Unfortunately, an increase in periodicals postage is staring us in the face for 2011. What's affecting postage prices, and what to association publishers need to know to prepare?
By Robert J. Lindsay
AT A MARCH 2, 2010 EVENT IN WASHINGTON DC, the United States Postal Service's (USPS) top management communicated that the USPS has reached a critical juncture.
Mail volumes have dropped from a high of 213 billion in 2006 to 177 billion in 2009. According to a study commissioned by the USPS, the projected figure for 2020 is 150 billion, even after factoring in historical long-term economic growth. The report provided a worst case of 118 billion. Moreover, first-class mail, the USPS's most profitable class, is expected to shrink from 48 percent of total mail volume (2009) to 35 percent in 2020.
This unprecedented decline in volume and mix is projected to produce a cumulative $238 billion shortfall by 2020 – obviously, an unsustainable course. Post Master General Jack Potter outlined an aggressive plan of cost cutting, rate adjustments, increased productivity, and an array of legislative and regulatory changes to avert this looming financial crisis.
The good news is that actions within USPS control could generate $123 billion in cumulative savings by 2020. Addressing the balance—$115 billion—would require immediate and significant help from Congress this year in the form of legislative and regulatory changes. Given that no bailout would be offered, such changes could include:
- Restructuring USPS retiree health benefits payments in a manner comparable to other branches of the federal government and the private sector could save $5.6 billion per year.
- Some relief may be found in the office of the Inspector General's estimate that the USPS has made $75 billion in overpayments to fund retiree pension benefits.
- Adjusting delivery frequency from six to five days per week could reduce costs by $3 billion per year.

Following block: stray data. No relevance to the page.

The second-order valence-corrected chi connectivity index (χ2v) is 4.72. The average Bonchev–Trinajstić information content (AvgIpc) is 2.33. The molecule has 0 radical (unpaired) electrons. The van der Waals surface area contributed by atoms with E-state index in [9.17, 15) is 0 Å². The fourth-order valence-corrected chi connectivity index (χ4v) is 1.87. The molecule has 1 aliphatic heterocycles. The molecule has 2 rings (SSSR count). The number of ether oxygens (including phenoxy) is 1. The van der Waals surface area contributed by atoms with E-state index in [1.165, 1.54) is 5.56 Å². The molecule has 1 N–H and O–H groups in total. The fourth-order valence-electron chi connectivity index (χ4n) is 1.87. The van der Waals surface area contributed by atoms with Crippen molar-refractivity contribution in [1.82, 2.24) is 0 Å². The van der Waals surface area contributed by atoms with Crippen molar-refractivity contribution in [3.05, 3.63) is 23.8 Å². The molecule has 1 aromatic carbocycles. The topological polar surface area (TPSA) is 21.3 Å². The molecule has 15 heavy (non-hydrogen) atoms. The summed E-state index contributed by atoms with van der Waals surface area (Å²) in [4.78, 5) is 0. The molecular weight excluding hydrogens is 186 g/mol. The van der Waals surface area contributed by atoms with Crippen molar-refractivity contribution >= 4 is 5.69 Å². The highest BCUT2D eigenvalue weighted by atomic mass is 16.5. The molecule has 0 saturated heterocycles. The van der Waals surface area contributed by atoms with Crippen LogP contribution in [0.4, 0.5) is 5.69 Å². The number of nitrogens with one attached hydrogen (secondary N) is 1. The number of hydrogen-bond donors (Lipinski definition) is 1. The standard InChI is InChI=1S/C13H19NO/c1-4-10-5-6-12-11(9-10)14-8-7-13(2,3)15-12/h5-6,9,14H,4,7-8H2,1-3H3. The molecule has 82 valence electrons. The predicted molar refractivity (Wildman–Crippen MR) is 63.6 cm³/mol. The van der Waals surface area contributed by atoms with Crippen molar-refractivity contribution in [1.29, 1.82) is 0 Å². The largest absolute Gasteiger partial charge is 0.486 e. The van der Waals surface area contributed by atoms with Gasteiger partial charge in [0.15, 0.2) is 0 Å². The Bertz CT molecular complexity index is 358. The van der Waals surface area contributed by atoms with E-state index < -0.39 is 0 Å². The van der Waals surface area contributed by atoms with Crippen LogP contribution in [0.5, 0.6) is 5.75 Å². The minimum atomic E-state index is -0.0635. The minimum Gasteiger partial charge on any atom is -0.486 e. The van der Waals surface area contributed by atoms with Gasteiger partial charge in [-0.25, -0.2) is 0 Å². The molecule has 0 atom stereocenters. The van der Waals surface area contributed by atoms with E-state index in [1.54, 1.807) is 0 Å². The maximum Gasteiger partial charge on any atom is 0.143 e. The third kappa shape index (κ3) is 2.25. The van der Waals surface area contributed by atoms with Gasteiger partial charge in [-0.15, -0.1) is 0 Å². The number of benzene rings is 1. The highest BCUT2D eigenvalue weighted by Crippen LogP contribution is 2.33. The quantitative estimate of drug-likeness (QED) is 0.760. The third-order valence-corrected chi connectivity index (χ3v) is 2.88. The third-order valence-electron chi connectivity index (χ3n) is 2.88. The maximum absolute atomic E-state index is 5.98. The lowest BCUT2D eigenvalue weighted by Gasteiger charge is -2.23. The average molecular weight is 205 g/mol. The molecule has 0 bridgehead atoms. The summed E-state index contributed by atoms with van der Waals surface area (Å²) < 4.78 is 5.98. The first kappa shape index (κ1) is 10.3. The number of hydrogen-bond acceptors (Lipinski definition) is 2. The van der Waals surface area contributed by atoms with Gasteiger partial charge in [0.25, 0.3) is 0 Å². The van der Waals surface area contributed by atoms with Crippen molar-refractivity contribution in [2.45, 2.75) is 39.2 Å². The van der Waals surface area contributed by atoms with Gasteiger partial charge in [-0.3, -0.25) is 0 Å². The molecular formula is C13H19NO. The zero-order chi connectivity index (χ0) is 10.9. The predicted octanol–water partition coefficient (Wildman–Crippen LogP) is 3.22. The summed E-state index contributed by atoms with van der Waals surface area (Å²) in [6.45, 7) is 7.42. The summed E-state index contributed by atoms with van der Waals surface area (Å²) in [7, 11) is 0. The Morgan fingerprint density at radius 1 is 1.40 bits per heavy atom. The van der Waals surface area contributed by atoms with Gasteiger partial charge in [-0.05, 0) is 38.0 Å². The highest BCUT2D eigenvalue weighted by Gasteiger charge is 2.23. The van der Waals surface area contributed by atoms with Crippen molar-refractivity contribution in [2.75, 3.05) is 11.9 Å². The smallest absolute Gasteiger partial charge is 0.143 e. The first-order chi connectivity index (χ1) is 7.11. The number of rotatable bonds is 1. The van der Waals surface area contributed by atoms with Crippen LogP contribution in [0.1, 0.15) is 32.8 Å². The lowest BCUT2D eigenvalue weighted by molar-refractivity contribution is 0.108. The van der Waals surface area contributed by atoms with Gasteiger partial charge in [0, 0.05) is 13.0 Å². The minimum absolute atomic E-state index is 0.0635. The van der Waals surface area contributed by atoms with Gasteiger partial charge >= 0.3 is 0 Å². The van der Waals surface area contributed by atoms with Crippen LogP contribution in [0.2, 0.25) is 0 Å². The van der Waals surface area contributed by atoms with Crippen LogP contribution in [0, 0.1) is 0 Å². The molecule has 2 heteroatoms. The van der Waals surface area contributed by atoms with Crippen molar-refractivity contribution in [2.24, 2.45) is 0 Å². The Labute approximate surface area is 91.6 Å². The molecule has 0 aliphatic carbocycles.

- Amending current postal law to allow Consumer Price Index (CPI) inflation increases to be applied to the four major classes of mail as a single group as opposed to each class individually. (Note: Many pundits view this possibility as particularly onerous for periodicals.)
Impact on Periodicals
The current four-class system was originally created in the Mail Classification Act of 1879, when Congress defined periodicals (aka "second class”) to be mail which "disseminates information of a public character, or be devoted to literature, the sciences, arts, or some special industry, and having a legitimate list of subscribers”. Mail would be eligible for special reduced prices if it met periodicals requirements (e.g. printed sheets, regular frequency, etc.)
Fast forward to the Postal Reorganization act of 1970, mandating that postage prices for different classes of mail be based on the costs associated with meeting that class's service commitment. Despite all of the increases over the 40 years since then, the periodicals class still covers only 76 percent of its attributable costs, according to recent Postal Service calculations (though some major publishers and industry associations have challenged the USPS's formulas and methodologies for calculating periodical cost coverage).
The postal law passed in December 2006 has added to this dilemma by capping all postal service price increases to not exceed the CPI for a given year. For calendar 2009 the CPI is negative 0.4 percent, implying that prices cannot be raised.
Many observers believe that the USPS recognized—but pushed aside—the gravity of this coverage problem during the last 10 years, which were profitable if you exclude the special Congressional assessments for retiree health benefits. However, as mailers responded to the slowing economy, periodicals revenues were further reduced due to lighter weight magazines, increased drop-shipping, and reduced piece charges through offline co-mailing. Though periodicals represented only 4 percent of USPS revenues in 2009, the class accounted for nearly 17 percent of the mail weight handled; therefore, its cost-coverage issue is in the USPS's crosshairs.
While standing by his promise of no rate increase in 2010, Post Master General Potter affirmed a need to raise rates in 2011 per the emergency provision of the 2006 law. Speculation is that general increases are likely to be around 5 to 7 percent, with perhaps an additional 2 to 4 percent for periodicals.
If nothing changes in USPS computation methods, or in Congressional rejection of the value of subsidizing periodicals mail, expectations are that the next few years will bring continuing rate increases and/or changes to periodicals mail preparation rules to alleviate the cost-coverage problem.
Robert J. Lindsay is corporate director of postal affairs and business solutions for RR Donnelly. Association Media & Publishing thanks him for summarizing this important issue for our members,